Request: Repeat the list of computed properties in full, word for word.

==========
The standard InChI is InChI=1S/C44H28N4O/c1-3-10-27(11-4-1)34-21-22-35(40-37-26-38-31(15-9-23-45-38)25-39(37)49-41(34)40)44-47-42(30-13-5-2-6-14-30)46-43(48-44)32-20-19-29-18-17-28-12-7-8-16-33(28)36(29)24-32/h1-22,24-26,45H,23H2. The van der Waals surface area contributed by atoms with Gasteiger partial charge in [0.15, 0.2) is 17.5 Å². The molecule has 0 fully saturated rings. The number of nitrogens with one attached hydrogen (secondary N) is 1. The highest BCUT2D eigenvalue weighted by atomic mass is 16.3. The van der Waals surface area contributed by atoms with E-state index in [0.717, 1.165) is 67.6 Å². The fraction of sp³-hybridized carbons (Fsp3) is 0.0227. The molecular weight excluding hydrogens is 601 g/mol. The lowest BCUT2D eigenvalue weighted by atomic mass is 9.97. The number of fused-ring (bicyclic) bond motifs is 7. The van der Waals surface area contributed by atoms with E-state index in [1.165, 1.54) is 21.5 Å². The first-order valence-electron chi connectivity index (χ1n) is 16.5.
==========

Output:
The standard InChI is InChI=1S/C44H28N4O/c1-3-10-27(11-4-1)34-21-22-35(40-37-26-38-31(15-9-23-45-38)25-39(37)49-41(34)40)44-47-42(30-13-5-2-6-14-30)46-43(48-44)32-20-19-29-18-17-28-12-7-8-16-33(28)36(29)24-32/h1-22,24-26,45H,23H2. The van der Waals surface area contributed by atoms with Gasteiger partial charge in [0.15, 0.2) is 17.5 Å². The molecule has 0 fully saturated rings. The number of nitrogens with one attached hydrogen (secondary N) is 1. The highest BCUT2D eigenvalue weighted by atomic mass is 16.3. The van der Waals surface area contributed by atoms with E-state index in [0.717, 1.165) is 67.6 Å². The fraction of sp³-hybridized carbons (Fsp3) is 0.0227. The molecular weight excluding hydrogens is 601 g/mol. The lowest BCUT2D eigenvalue weighted by atomic mass is 9.97. The number of fused-ring (bicyclic) bond motifs is 7. The van der Waals surface area contributed by atoms with E-state index in [1.165, 1.54) is 21.5 Å². The first-order valence-electron chi connectivity index (χ1n) is 16.5.